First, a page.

The Brazilian market will get some reinforcements in 2019. After reports of Huawei debut in Brazil with the P30 series, Xiaomi @MiBrasil twitter account has returned from the dead with some teasers pointing out to its return. The Chinese company released a small teaser video in the network asking if Brazilian users are ready to see the “innovation for everyone.”
Inovação para todos, essa é a nossa missão. Estão prontos para que isso aconteça no Brasil de novo? 😎 #XiaomiBrasil pic.twitter.com/4DmWuNdERg
— Xiaomi Brasil (@MiBrasil) 28 de março de 2019
Xiaomi started to operate in Brazil back in 2015, the launch event was lead by the company’s former VP Hugo Barra that curiously is from Brazillian, where the company unveiled the Redmi 2 and Redmi 2 Pro alongside some Mi Power Banks. The Brazillian market was a struggle for the Chinese company, due to high taxes that compel companies to start local manufacture in the country in order to be able to compete with other giants in the segment. The difficulties combined with the lack of interest from users in the low-cost smartphones, left Xiaomi with no other choice then leave the country in 2016.
Since the last year, and without official presence, the company’s presence in the country started to grow up via unofficial ways. User’s interest in Xiaomi’s cost-effective midrange and flagship devices increased the demand and importation of Mi branded devices, which eventually created a kind of gray market for Xiaomi handsets within the country. The company has currently 1,88% of Brazilian market share, while Samsung dominates with 41,24% and Motorola follows with 26,5%. These numbers are impressive when you take in mind that each Xiaomi smartphone in this margin is bought through importation or via unofficial resellers. I don’t know if this statement will make much sense, but while Xiaomi as a company isn’t too popular in Brazil, their smartphones surely are.
“We have noticed the enthusiasm of the Brazilian Mi fans, thank you.”
– Mi Brasil, March 26, 2019
Certainly, Xiaomi noticed the growth and started to prepare its return to the country. Earlier on this month both the Redmi 7 and Redmi GO were certified by the Brazilian Telecom Regulatory agency – Anatel. The two recently released smartphones could mark the company’s return to Brazil. The company asked users in Twitter what the brand represents for them, and according to 67% Xiaomi means “High-Quality.”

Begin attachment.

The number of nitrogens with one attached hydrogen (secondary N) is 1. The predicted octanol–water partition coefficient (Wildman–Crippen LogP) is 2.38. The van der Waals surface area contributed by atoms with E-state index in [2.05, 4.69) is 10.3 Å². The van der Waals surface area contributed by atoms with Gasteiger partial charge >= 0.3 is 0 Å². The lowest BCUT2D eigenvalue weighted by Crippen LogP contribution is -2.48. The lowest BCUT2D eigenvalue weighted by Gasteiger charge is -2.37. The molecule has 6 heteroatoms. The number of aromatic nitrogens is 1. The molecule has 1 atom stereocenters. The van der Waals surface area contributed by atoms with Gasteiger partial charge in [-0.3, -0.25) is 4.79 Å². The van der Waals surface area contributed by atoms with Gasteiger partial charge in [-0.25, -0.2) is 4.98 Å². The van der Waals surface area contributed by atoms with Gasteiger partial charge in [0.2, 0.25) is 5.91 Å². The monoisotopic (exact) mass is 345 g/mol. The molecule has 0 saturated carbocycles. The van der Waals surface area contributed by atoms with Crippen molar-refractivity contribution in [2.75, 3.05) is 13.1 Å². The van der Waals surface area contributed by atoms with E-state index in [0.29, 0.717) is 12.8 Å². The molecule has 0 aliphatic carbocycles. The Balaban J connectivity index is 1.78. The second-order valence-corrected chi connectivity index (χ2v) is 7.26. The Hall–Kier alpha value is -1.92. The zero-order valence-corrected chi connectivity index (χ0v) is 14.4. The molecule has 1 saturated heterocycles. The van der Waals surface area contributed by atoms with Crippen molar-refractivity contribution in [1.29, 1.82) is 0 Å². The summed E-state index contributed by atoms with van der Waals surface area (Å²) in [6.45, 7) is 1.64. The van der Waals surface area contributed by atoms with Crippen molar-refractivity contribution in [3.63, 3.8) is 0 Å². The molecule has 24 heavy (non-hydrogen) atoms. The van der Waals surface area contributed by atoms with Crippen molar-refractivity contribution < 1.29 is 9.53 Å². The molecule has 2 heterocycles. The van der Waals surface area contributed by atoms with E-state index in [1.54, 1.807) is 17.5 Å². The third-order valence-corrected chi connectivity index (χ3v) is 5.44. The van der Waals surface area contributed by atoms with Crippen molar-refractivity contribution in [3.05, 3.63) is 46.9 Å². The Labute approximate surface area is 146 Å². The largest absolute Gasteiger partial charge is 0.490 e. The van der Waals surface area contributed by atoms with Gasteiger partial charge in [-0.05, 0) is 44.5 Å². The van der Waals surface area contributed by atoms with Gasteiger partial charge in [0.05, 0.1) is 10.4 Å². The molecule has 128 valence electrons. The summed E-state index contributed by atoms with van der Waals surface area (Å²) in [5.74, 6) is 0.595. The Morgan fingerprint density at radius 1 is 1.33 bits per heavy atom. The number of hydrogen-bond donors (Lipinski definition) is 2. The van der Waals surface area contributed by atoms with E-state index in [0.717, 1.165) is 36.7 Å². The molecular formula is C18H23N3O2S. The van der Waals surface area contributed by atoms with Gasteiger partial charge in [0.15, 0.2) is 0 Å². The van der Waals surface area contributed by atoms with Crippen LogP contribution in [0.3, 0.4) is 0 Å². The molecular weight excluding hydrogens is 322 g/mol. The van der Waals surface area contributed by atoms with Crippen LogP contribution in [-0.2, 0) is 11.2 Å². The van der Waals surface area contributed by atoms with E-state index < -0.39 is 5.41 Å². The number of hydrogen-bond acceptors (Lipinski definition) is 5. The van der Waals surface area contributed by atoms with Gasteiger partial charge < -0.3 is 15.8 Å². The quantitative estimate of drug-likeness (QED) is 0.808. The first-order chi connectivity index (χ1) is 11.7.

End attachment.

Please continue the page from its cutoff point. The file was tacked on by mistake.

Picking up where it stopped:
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Oi! 😊 Temos uma pergunta a fazer! O que é a Xiaomi para você?
Não esqueçam de nos seguir no Facebook: https://t.co/jyguxbPeP8
— Xiaomi Brasil (@MiBrasil) March 27, 2019
While the Redmi 7 and Redmi Go are both two key smartphones that offer a great value for money, worth noting that there is a great search here in Brazil for premium cost-effective handsets. Among the most popular Xiaomi smartphones, fans in Brazil have a strong preference for the Mi series and the Redmi Note series. So if Xiaomi intends to be successful this time they should offer more than just low-end devices. The Pocofone F1 is one of the company’s most popular devices here, and the Redmi Note 7 has been one of the most sought-after handsets since its launch.
If Xiaomi promotes both devices here offering decent value for money and local warranty it could be a hit. Even the Mi 9 could give competitors a hard time if released here. For comparison, Samsung Galaxy S10+ is sold for $1,260 in Brazil and currently is the only smartphone with Snapdragon 855 available in the country. The Motorola One, in another hand, is a premium-midrange offering in the country and it’s being sold for $377 – That’s way more than Xiaomi is charging for the Redmi Note 7 that is far superior to the Snapdragon 625 powered Motorola One.
For now, there’s no much information pointing to when Xiaomi will, in fact, start to operate again in the country. But the last four days have been intense for the company fans, from the sudden revival of its social networks to today’s confirmation on Twitter. We’re just missing an actual launch date for now, but based on everything we’ve collected it could happen as soon as next month. The Brazilian market is one of the toughest markets for a smartphone maker, but it is also one with the strongest demand. Xiaomi’s success will depend directly from the devices released there and the price margins adopted by the company. Certainly, something that will count in favor will be the dozens of Mi Fans in the country that the company managed to conquer over the past years.
We’ll be covering any possible new about Xiaomi’s Brazil revival directly from our office in Brazil, so keep tuned for more.
They have already began, and it shows they are desperate. They partnered with a small local importer, with very limited distribution capacity and no adequate manufacturing facilities (which is a must if they want to be taken seriously in Brazil).
Price is high, and quantity is very limited. Public data shows they imported only 300 units of Pocophone and 3k for Redmi Note 6 Pro. It’s leaves me to wonder if they want to repeat their previous failure on purpose.
Actually this local importer is selling Xiaomi phones unofficially, they’ve paid for Redmi Note 6 Pro and Poco F1 certification by their own. But yeah if Xiaomi wants to have success in Brazil, they need to partner at least with Foxconn for the manufacture.
Hi. Where you saw that numbers about the units of Pocophone F1 and Redmi Note 6 Pro?
Are you sure? They are telling that it’s an official partnership…